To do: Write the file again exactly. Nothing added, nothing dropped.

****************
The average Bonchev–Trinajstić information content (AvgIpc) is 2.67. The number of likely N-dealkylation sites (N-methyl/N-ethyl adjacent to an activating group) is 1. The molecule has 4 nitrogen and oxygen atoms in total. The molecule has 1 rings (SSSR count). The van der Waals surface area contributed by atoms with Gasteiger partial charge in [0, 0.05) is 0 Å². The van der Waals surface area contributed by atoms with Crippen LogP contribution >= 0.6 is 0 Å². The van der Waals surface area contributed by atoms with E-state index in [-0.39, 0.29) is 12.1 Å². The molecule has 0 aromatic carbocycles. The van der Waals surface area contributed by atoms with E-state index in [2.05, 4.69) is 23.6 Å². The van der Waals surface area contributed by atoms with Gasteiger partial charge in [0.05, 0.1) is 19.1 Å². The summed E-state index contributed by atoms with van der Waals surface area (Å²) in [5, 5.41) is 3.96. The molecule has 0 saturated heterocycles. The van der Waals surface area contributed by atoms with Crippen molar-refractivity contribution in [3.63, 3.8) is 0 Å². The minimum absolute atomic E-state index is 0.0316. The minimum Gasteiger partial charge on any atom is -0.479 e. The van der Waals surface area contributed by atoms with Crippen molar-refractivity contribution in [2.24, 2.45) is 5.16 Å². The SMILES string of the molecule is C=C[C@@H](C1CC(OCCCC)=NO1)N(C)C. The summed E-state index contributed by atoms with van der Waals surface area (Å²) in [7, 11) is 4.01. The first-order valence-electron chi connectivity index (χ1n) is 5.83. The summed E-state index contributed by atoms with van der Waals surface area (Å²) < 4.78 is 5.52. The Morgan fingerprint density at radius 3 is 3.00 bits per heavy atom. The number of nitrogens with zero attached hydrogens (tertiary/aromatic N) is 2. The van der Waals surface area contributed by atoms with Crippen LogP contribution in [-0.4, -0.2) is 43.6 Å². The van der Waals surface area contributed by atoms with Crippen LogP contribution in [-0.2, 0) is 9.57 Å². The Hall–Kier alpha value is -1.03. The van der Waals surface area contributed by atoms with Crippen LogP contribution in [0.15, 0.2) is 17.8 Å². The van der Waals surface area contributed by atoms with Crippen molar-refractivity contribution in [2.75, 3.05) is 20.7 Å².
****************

The average Bonchev–Trinajstić information content (AvgIpc) is 2.67. The number of likely N-dealkylation sites (N-methyl/N-ethyl adjacent to an activating group) is 1. The molecule has 4 nitrogen and oxygen atoms in total. The molecule has 1 rings (SSSR count). The van der Waals surface area contributed by atoms with Gasteiger partial charge in [0, 0.05) is 0 Å². The van der Waals surface area contributed by atoms with Crippen LogP contribution >= 0.6 is 0 Å². The van der Waals surface area contributed by atoms with E-state index in [-0.39, 0.29) is 12.1 Å². The molecule has 0 aromatic carbocycles. The van der Waals surface area contributed by atoms with E-state index in [2.05, 4.69) is 23.6 Å². The van der Waals surface area contributed by atoms with Gasteiger partial charge in [0.05, 0.1) is 19.1 Å². The summed E-state index contributed by atoms with van der Waals surface area (Å²) in [5, 5.41) is 3.96. The molecule has 0 saturated heterocycles. The van der Waals surface area contributed by atoms with Crippen molar-refractivity contribution in [3.63, 3.8) is 0 Å². The minimum absolute atomic E-state index is 0.0316. The minimum Gasteiger partial charge on any atom is -0.479 e. The van der Waals surface area contributed by atoms with Crippen molar-refractivity contribution in [2.24, 2.45) is 5.16 Å². The SMILES string of the molecule is C=C[C@@H](C1CC(OCCCC)=NO1)N(C)C. The summed E-state index contributed by atoms with van der Waals surface area (Å²) in [7, 11) is 4.01. The first-order valence-electron chi connectivity index (χ1n) is 5.83. The summed E-state index contributed by atoms with van der Waals surface area (Å²) < 4.78 is 5.52. The Morgan fingerprint density at radius 3 is 3.00 bits per heavy atom. The number of nitrogens with zero attached hydrogens (tertiary/aromatic N) is 2. The van der Waals surface area contributed by atoms with Crippen LogP contribution in [-0.4, -0.2) is 43.6 Å². The van der Waals surface area contributed by atoms with Crippen LogP contribution in [-0.2, 0) is 9.57 Å². The Hall–Kier alpha value is -1.03. The van der Waals surface area contributed by atoms with Crippen LogP contribution in [0.15, 0.2) is 17.8 Å². The van der Waals surface area contributed by atoms with Crippen molar-refractivity contribution in [2.75, 3.05) is 20.7 Å².